Predator Proofing Your Chicken Coop

Predator Proofing Your Chicken Coop

When owning chickens, keeping your birds safe should always be a priority. Unfortunately, these birds have a rather lengthy list of predators who won’t hesitate to harm your flock if the opportunity arises. It is important to ensure your coop is a safe place for your birds. This blog covers all the basics of predator-proofing your chicken coop, from proper fencing to locking up feed bins.

Know The Predators:
Familiarizing yourself with the wildlife in your area that may pose a threat to your chickens is ultimately the first step in knowing how to protect them. By doing this, you will have a better idea of any potential weak areas in your coop that need to be reinforced to prevent these predators from breaking in. Some common chicken predators include foxes, coyotes, raccoons, weasels, rats, and birds of prey, but depending on your location, these predators may differ.

Inspect Your Coop:
Check your coop regularly for any areas that a predator may easily breach. Inspect all coop structures, including doors, windows, walls, roof, and floor. Predators are often capable of fitting through tiny holes, so use hardware cloth secured by washers and screws to cover up any cracks or holes in your coop structure, as well as any windows. Keeping all windows locked and adding a complex lock to the coop door will help prevent raccoons from opening them, as they are known for their cleverness.

Whether you have a fenced-in run attached to your coop or a large area where your chickens can free-range, ensuring your fence is secure and won’t allow predators through is essential. Our experts recommend using hardware cloth with ¼” holes or smaller when building a fence to protect your chickens. Chicken wire is typically flimsy and has larger holes that predators can easily get through, so investing in a sturdier wire will better protect your flock. When putting up fencing in a run or a larger fenced-in area, bury the wire 6 to 12 inches underground to deter digging or burrowing predators. An alternative to burying your wire is to create an “apron” of hardware cloth which extends 12 feet outward from the base of your fence. Check out our selection of different fencing options at your local Feeds ‘n Needs!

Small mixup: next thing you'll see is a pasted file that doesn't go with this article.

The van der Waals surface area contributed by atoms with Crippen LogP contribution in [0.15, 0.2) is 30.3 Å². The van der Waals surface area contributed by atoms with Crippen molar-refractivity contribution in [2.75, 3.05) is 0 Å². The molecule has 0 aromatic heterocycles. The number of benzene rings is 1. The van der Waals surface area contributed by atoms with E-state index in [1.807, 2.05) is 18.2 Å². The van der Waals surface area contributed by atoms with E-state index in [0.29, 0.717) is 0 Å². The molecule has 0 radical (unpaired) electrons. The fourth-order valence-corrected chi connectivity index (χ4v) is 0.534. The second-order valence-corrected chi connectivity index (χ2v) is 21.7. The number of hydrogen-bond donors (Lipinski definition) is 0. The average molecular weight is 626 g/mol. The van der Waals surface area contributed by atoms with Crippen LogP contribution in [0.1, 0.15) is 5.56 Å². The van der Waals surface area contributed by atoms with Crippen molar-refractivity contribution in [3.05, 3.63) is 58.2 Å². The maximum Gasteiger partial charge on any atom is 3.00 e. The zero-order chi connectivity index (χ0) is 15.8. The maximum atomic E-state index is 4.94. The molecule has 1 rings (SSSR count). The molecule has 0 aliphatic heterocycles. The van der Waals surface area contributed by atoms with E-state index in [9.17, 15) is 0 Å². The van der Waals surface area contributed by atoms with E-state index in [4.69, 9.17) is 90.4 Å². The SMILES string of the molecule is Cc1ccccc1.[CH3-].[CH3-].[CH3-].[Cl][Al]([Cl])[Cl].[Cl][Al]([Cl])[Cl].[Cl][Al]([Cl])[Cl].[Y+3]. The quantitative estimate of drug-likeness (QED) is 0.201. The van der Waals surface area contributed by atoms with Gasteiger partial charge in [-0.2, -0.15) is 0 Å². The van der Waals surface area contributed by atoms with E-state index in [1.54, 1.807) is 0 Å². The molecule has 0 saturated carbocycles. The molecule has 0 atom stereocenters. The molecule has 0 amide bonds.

Prevent Aerial Attacks:
Digging and burrowing predators aren’t the only ones threatening your chickens. Birds of prey such as hawks, vultures and owls are also a danger to your flock while they are outside in their run or when free-ranging. Cover the top of your run or fenced area with hardware cloth or a solid roof to prevent aerial attacks from these predators who fly overhead. Ensure that your covering does not leave gaps between it and your fence, as climbing predators could squeeze through.

Secure Food Sources:
Easy access to your chicken’s feed is an almost guaranteed way to attract predators to your area. Keeping all chicken feed and other food sources locked up in metal bins with secure lids will help to keep rodents and other predators out of it. Keep chicken feeders inside the coop to avoid spilled feed on the ground outside, which would surely draw in predators.

Lock up at Night:
Most predators of chickens are nocturnal, meaning they are active at night. This is when your chickens are the most vulnerable since they are defenseless as they sleep. If your flock free ranges during the day, ensure everyone is back inside before nightfall and that the coop door is latched securely each night with a lock that predators cannot open.

Motion Sensor Lights:
Since most predators are nocturnal, mounting a motion sensor light on or around your coop may startle them, deterring them from coming closer and making attempts to break in.

At Feeds ‘n Needs, we know the best defense against predators is a secure coop and fence. Check out the fencing options available at your local Feeds ‘n Needs, and be sure to ask our experts any questions about how you can keep your birds safe year-round. We’re happy to help!

For more tips, tricks, and information about raising and owning chickens, check out our related blogs:
Hen’s Health Throughout the Seasons
Prep Your Coop for Chicks
Livestock Bedding Options

Feeds'n Needs Team